Ohio Supreme Court Amends Rule 5.5 to Allow for Remote Practice

As of September 1, 2021, lawyers admitted to practice law in other states are allowed to provide legal services remotely from Ohio. Modern technology has made it possible for lawyers to practice law “virtually” in jurisdictions where they are licensed despite their being physically located in jurisdictions where they are not licensed. In adopting amendments to Rule 5.5 of the Ohio Rules of Professional Conduct and Rules I and XII of the Ohio Rules for the Government of the Bar, the Ohio Supreme Court shows agreement with the American Bar Association that the purpose of protecting the public from unlicensed and unqualified practitioners of law is not served by prohibiting lawyers from practicing the law of jurisdictions in which they are licensed, for clients with matters in those jurisdictions, if those lawyers are, for all intents and purposes, invisible as lawyers to local jurisdictions where they are physically located, but not licensed. For example, this change permits a lawyer licensed in Florida to practice Florida law on behalf of his or her Florida clients from the comfort of the lawyer’s summer home in Ohio.

Ohio Rule 5.5 is now titled, “Rule 5.5: Unauthorized Practice of Law; Multijurisdictional Practice of Law; Remote Practice of Law.” The additions to the Rule permit a lawyer admitted in good standing in another United States jurisdiction to provide legal services remotely from Ohio if the lawyer is providing services that are authorized by his or her licensing jurisdiction, provided the lawyer does not do any of the following: (i) solicit business or accept clients for representation within this jurisdiction or appear before Ohio tribunals, except as otherwise authorized by rule or law; (ii) state, imply, or hold himself or herself out as an Ohio lawyer or as being admitted to practice law in Ohio; or (iii) violate the provisions of Rules 5.4, 7.1, and 7.5. Rule 5.5, including the recent amendments, can be read in its entirety here.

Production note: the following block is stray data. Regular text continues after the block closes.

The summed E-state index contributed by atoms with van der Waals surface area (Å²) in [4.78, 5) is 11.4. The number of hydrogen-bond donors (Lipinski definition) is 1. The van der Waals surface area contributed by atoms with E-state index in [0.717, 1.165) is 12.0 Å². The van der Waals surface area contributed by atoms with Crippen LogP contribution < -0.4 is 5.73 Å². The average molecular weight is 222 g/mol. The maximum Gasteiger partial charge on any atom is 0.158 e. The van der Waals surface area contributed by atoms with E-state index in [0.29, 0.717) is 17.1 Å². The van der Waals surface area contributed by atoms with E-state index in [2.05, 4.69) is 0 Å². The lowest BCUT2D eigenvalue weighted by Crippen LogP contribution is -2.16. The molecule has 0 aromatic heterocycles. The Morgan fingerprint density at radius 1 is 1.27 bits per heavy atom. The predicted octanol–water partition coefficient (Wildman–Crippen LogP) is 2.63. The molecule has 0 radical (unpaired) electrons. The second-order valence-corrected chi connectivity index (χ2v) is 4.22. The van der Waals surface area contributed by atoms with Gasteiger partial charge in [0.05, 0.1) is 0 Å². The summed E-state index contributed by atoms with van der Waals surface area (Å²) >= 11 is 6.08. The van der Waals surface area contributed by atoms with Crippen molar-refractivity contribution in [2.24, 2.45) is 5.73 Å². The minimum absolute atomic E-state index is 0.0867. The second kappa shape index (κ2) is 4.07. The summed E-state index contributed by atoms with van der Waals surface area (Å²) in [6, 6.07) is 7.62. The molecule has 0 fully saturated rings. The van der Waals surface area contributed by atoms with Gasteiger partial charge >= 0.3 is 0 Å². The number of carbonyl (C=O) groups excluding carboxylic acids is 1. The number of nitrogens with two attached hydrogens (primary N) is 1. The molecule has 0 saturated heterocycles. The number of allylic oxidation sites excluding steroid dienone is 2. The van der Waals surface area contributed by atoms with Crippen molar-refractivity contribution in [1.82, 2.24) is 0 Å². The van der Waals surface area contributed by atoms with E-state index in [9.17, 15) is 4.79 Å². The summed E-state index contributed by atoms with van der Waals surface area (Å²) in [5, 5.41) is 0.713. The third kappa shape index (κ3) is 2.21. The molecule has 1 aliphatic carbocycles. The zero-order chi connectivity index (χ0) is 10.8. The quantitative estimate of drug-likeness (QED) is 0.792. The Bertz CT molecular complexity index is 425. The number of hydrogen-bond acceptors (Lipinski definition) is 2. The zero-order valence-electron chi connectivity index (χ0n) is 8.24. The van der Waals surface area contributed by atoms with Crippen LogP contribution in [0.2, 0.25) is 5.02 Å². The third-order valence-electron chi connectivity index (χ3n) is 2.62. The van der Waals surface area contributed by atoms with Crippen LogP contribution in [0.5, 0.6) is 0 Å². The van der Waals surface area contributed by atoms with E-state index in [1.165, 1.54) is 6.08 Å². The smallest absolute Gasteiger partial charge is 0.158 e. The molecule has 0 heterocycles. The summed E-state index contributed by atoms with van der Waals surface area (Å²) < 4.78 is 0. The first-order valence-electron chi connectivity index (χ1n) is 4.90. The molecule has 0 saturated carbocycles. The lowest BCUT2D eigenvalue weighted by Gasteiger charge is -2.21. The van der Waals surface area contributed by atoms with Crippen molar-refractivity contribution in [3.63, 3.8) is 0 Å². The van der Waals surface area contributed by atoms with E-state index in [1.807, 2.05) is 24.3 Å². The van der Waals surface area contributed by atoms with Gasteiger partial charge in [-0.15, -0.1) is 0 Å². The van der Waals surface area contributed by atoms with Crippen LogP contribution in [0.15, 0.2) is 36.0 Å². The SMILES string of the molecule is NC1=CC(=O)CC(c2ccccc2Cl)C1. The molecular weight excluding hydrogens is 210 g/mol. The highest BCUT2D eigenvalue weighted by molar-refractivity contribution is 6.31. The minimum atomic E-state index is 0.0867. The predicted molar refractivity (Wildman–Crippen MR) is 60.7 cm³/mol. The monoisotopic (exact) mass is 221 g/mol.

The Rule further provides that a lawyer who is practicing under the Rule and the lawyer’s law firm shall indicate the jurisdictional limitations of the lawyer when necessary to avoid any confusion. If any Ohio presence is indicated on a lawyer’s or law firm’s publicly available materials—such as the lawyer’s letterhead, business cards, website, advertising materials, fee agreement, or office signage—the lawyer and the law firm should affirmatively state the lawyer is not admitted to practice law in Ohio.

New commentary to the rule places an onus on the lawyer practicing remotely in Ohio to consider any additional safeguards that may be necessary to ensure compliance with the lawyer’s other duties and obligations under the Rules of Professional Conduct:

Lawyers practicing remotely in Ohio must determine whether additional safeguards are necessary to comply with their duties of confidentiality, competence, and supervision, including, without limitation, their use of technology to facilitate working remotely. These measures may include ensuring secure transmission of information to the lawyer’s remote computer; procedures to securely store and back up confidential information; mitigation of an inadvertent disclosure of confidential information; and security of remote forms of communication to minimize risk of interference or breach.

Rule 5.5, Comment 16.

Previously, Ohio prohibited remote work of this nature for the purpose of avoiding the unauthorized practice of law. However, this change reflects the Ohio Supreme Court’s response to today’s increase in remote work. In the words of the ABA, as long as a lawyer does not “hold out the lawyer’s presence or availability to perform legal services in the local jurisdiction or actually provide legal services for matters subject to the local jurisdiction, unless otherwise authorized” the purpose of Model Rule 5.5 is not offended.

Blog drafted with the assistance of MoJo law clerk Brian T. Smith.

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